When Rick Ross first started pushing the sparkling rosé Luc Belaire, we wondered if he might be able to kickstart the next big booze trend in hip-hop. But the more he appears to be succeeding, the more we wish he would stop. The incessant references to “black bottle boys” in songs is irksome, as is the emphasis on social media to push the product through a dozen equally aggravating hashtags. And while other artists are trying to break new ground in hip-hop’s relationship with booze, selling a sparkling rosé based on the color of the bottle seems like a step backwards.
Needless to say, telling Rick Ross what to do is not a good idea—just look at what happened that TMZ guy. And we’re not out here trying to stop Rozay from getting money. But the black bottles have to stop, and here’s why:
The search for “Black Bottle Girls” is extra creepy.
We’re all for celebrating women who have been ignored by traditional alcohol advertising, which is dominated by a certain type. But unfortunately the Black Bottle Girls campaign is a viper’s nest of unfortunate cliches: bottle-service girls, a social-media strategy built around thirst-trap selfies, ridiculous levels of innuendo, and other things that can never be unseen.
— Black Bottle Girls (@Blackbottlegirl) December 15, 2013
So is the attempt to claim the hashtag #champagneshowers.
It’s laudable to compete in a realm previously dominated by bikini-clad white chicks on yachts, but this doesn’t help with the creepy factor.
— Black Bottle Boys (@BlackBottleBoy) January 2, 2014
Booze pushed so heavily on Twitter and Instagram targets young consumers.
Online advertising is evolving, and we have no problem with companies finding innovative ways to reach people through Facebook, YouTube, et cetera (shouts to Taco Bell). But there is a lot of evidence that underage youth is particularly susceptible to booze advertising on social media, which is less regulated than traditional TV and print advertising. Should Rick Ross self-police himself in the Wild West of Internet advertising? No. Could he show a tiny bit of restraint in his attempt to profit by pushing a boozy lifestyle on platforms that he knows are full of impressionable kids? Maybe not the worst idea from someone who once jokingly rapped about date rape.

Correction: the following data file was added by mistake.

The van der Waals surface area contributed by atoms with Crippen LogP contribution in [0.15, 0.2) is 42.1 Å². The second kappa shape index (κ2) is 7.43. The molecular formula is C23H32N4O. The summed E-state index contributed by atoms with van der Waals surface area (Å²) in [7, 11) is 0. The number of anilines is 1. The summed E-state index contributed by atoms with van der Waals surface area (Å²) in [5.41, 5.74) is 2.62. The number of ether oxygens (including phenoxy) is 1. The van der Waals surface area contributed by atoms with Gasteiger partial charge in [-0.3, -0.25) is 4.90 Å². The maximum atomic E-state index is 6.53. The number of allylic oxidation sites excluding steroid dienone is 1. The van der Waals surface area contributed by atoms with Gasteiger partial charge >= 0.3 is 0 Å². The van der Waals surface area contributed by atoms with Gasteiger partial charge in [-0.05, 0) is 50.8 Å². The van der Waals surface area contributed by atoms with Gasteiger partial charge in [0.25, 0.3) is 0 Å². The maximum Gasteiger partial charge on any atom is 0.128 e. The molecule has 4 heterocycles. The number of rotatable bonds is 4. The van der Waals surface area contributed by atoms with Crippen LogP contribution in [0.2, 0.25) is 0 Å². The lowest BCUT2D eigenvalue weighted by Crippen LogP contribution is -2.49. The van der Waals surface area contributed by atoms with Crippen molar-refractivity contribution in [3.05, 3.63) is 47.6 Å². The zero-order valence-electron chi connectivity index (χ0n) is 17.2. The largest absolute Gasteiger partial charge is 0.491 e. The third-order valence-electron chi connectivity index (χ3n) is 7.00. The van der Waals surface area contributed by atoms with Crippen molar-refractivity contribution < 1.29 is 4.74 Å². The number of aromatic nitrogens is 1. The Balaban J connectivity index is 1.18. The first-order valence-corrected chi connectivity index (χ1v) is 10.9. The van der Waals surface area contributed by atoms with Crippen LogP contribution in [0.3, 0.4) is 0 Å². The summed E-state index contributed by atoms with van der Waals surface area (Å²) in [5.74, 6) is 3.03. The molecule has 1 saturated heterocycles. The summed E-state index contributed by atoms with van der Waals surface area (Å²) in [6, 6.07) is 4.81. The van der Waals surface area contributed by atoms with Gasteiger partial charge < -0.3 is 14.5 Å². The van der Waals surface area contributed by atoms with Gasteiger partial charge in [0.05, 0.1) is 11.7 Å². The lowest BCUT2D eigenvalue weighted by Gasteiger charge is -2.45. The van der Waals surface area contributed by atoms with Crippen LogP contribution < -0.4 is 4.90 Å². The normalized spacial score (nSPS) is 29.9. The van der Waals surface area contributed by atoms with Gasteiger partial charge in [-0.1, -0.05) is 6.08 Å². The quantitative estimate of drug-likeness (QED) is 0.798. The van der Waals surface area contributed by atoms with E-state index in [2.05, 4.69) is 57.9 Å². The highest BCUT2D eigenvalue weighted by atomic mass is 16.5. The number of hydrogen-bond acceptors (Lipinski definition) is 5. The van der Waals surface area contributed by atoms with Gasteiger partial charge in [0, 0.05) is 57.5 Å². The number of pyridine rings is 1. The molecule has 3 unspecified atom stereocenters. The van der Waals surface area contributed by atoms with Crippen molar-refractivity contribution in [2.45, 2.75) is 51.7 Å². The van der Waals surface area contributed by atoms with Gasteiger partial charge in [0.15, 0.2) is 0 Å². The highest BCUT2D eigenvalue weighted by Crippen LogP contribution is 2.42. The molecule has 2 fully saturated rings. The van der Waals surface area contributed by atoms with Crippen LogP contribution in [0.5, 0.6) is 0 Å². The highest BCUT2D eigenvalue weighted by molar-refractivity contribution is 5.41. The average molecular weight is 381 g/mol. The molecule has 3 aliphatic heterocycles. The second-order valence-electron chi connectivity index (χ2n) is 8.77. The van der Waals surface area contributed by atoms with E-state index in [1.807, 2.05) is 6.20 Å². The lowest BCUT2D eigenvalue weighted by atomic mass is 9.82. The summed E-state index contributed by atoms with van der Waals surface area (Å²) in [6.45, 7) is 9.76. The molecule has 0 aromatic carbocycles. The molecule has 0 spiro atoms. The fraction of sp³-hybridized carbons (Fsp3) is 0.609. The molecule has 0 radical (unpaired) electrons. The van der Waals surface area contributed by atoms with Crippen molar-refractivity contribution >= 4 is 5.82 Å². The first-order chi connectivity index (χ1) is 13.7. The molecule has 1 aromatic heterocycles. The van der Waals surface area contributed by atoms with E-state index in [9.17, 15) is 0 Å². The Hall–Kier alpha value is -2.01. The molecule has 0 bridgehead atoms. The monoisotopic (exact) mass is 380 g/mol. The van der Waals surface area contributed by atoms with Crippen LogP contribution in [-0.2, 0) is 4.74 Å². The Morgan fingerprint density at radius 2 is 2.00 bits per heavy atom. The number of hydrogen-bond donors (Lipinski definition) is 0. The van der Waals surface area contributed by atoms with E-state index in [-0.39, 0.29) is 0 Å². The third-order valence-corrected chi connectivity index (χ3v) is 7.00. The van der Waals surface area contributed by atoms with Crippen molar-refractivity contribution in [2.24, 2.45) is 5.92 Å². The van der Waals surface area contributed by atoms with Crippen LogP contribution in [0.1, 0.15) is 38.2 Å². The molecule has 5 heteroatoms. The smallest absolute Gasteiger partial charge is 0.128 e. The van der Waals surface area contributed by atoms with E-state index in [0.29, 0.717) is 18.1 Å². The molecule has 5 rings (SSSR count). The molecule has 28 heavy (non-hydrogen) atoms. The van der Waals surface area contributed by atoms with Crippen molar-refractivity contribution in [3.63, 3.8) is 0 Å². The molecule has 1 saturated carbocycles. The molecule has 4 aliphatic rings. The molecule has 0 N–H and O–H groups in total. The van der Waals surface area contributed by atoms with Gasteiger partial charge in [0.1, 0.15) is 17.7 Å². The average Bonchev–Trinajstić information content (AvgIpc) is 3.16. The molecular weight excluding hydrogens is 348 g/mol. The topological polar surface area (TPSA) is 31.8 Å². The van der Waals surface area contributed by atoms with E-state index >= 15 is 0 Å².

We’ve been down this road before.
Selling bubbly based on the color of the bottle? Jay Z has been pushing “gold bottles”—a.k.a., “Ace of Spades”—down our throats since “Show Me What You Got” came out, and Moët sells its white bottles on the backs of the Miami Heat. Do we need another status-symbol bottle that’s better to Instagram than it is to actually drink?
This is your life on Belaire Rose.
How are Black Bottle Boys different from mooks at Lavo, again?
Chances of an Illuminati conspiracy to control your mind with sparkling wine: Off the charts.
Listen to “Devil Is a Lie” (or any other Rick Ross-Jay Z collabo, for that matter) and you know that the duo is not shy about fueling Illuminati rumors. But it’s deeper than rap: Belaire’s trademark (filed in 2011) is owned by Alana Berish, who also has under her name the Bacardi-produced Henri D’Usse’ Cognac, which is endorsed by Jay Z. And guess what? She is also the wife of Brett Berish, owner of Sovereign Brands, the very same company that birthed Ace of Spades. What part of the game is this?
In summary, we will not be repping Black Bottle Boys anytime soon. Pass us a value-driven sparkling wine from the Santa Barbara and we’re straight!